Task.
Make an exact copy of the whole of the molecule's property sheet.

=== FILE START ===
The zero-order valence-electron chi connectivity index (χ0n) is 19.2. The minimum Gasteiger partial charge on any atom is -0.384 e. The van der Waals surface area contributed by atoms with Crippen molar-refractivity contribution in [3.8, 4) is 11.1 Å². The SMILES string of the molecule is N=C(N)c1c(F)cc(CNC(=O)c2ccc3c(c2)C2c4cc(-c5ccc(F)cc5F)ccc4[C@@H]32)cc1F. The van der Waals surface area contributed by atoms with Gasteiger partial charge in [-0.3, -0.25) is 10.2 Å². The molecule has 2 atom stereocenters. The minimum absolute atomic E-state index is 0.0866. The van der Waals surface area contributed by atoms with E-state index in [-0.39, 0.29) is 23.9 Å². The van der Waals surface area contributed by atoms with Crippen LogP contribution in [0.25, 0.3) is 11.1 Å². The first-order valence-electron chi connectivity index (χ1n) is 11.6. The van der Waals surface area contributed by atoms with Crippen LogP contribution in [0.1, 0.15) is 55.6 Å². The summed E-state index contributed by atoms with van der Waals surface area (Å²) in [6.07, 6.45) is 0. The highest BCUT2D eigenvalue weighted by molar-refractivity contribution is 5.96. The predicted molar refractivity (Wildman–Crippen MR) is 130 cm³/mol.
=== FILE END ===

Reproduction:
The zero-order valence-electron chi connectivity index (χ0n) is 19.2. The minimum Gasteiger partial charge on any atom is -0.384 e. The van der Waals surface area contributed by atoms with Crippen molar-refractivity contribution in [3.8, 4) is 11.1 Å². The SMILES string of the molecule is N=C(N)c1c(F)cc(CNC(=O)c2ccc3c(c2)C2c4cc(-c5ccc(F)cc5F)ccc4[C@@H]32)cc1F. The van der Waals surface area contributed by atoms with Gasteiger partial charge in [-0.3, -0.25) is 10.2 Å². The molecule has 2 atom stereocenters. The minimum absolute atomic E-state index is 0.0866. The van der Waals surface area contributed by atoms with E-state index in [-0.39, 0.29) is 23.9 Å². The van der Waals surface area contributed by atoms with Crippen LogP contribution in [0.25, 0.3) is 11.1 Å². The first-order valence-electron chi connectivity index (χ1n) is 11.6. The van der Waals surface area contributed by atoms with Crippen LogP contribution in [0.1, 0.15) is 55.6 Å². The summed E-state index contributed by atoms with van der Waals surface area (Å²) in [6.07, 6.45) is 0. The highest BCUT2D eigenvalue weighted by molar-refractivity contribution is 5.96. The predicted molar refractivity (Wildman–Crippen MR) is 130 cm³/mol.